AS Australia considers adding Unmanned Aerial Vehicles (UAVs) to its defence capabilities, there is a growing chorus for South Australia to seize the moment.
Consider the facts. The US has clearly demonstrated that ‘drones’, the popular name for UAVs, will play an increasing role in modern-day combat, intelligence gathering and reconnaissance missions, with its ‘War on Terror’ in Western Asia.
However the type, capability and application of the technology extends beyond the skies of Afghanistan, northwest Pakistan and Yemen. For instance, UAVs have been successfully used for surveillance to enhance border protection in various parts of the world, a fact not lost on the Australian Government.
"If we invest correctly in the drone industry, building the capability utilising the core foundation skill-sets that we already have, there is the potential to build an industry base in Australia, with over 5000 jobs, over the next 5-10 years."
As the technology moves from top-secret military missions to the mainstream of western society, UAVs are increasingly seen as an option in surveying, mining, inspection of power lines and maintenance of crops. They have also captured the imagination of emergency services to fight bushfires and combat crime. South Australian Police are considering remote controlled miniature UAVs, or ‘quadcopters’, for surveillance of criminals.
This all adds up to making UAVs the fastest growing sector of the aerospace industry.
But what is a UAV? In basic terms, it is an aircraft with literally no pilot on board. The ‘pilot’ is on the ground, seated in front of screens displaying real-time vision, remotely flying the UAV or managing a pre-programmed flight plan from as far away as the other side of the world.
The designs of UAVs vary greatly with some resembling the shape of conventional aircraft. Others resemble something out of a science fiction movie, such as Northrop Grumman’s iconic Flying Wing design and the US Navy’s X-47B Stealth Drone, designed to operate from aircraft carriers.
Arguably the most significant defence project involving UAVs in Australia is Project Air 7000. The Department of Defence launched the project to investigate the future of the current AP-3C Orion capability, in the context of ADF requirements for maritime patrol and response.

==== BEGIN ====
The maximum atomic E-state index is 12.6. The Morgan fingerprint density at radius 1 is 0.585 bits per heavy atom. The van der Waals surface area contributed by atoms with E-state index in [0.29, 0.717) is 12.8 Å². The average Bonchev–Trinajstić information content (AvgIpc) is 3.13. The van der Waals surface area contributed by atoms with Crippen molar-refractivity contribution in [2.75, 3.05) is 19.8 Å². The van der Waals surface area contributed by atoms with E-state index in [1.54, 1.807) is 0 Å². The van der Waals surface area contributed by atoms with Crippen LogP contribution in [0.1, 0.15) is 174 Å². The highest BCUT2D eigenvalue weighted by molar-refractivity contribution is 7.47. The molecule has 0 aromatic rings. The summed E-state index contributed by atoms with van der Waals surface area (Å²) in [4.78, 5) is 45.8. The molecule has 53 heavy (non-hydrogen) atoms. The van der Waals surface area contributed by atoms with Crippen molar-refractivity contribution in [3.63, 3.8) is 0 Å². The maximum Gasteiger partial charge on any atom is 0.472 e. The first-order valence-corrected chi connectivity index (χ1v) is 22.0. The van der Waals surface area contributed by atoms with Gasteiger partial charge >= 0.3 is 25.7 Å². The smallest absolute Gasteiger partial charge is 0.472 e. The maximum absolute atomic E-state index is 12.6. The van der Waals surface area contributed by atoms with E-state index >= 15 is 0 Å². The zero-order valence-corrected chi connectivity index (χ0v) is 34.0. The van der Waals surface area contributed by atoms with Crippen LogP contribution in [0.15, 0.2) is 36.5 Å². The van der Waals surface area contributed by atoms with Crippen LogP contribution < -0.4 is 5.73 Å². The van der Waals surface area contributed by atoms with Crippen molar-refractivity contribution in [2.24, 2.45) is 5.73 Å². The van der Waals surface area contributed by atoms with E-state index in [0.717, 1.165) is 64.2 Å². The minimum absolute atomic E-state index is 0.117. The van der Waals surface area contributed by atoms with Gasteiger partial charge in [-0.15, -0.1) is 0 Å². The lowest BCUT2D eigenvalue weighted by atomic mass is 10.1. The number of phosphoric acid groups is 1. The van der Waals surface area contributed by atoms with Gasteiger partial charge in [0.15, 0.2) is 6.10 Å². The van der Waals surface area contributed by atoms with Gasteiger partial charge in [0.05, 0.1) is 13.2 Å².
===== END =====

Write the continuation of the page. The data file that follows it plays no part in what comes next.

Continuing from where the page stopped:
Through the Defence Materiel Organisation (DMO), the project explored options including the use of an Unmanned Aerial System (UAS) as an adjunct to manned platforms.
Phase 1B of the project began with the intention to acquire a high altitude, long endurance UAS. The UAS is a vital adjunct to Phase 2B, the manned component of the ADF’s maritime patrol capability to ultimately replace the AP-3C Orion.
In May, the Government announced it would request detailed cost, capability and availability information on the US Navy’s MQ-4C Triton unmanned aircraft, produced by Northrop Grumman.
Since then, the new Federal Government outlined its position to consider UAVs with a report titled, ‘The Coalition’s Policy for Stronger Defence'. It stated, “We believe there is merit in acquiring new state-of-the-art unmanned aerial vehicles - such as the Triton or equivalent capability.”
Mike Mackey, MQ-4C Triton UAS Program Director at Northrop Grumman, provided an update on where the project stood from his company’s perspective.
“Currently, Northrop Grumman is providing cost and technical details to our US Navy customer to share with Australian officials as part of a government-to-government effort, to better understand a foreign military sale of the MQ-4C Triton unmanned aircraft system,” he said.
“On August 1, the Foreign Military Sales planning case for this effort was finalised, allowing both governments to conduct official discussions. We’re pleased that these efforts are moving forward and are ready to help provide information that informs future decisions.”
South Australian Senator David Fawcett, a former officer and pilot in the ADF for more than 22 years, said unmanned, but man-in-the-loop, systems could play a significant role in military operations.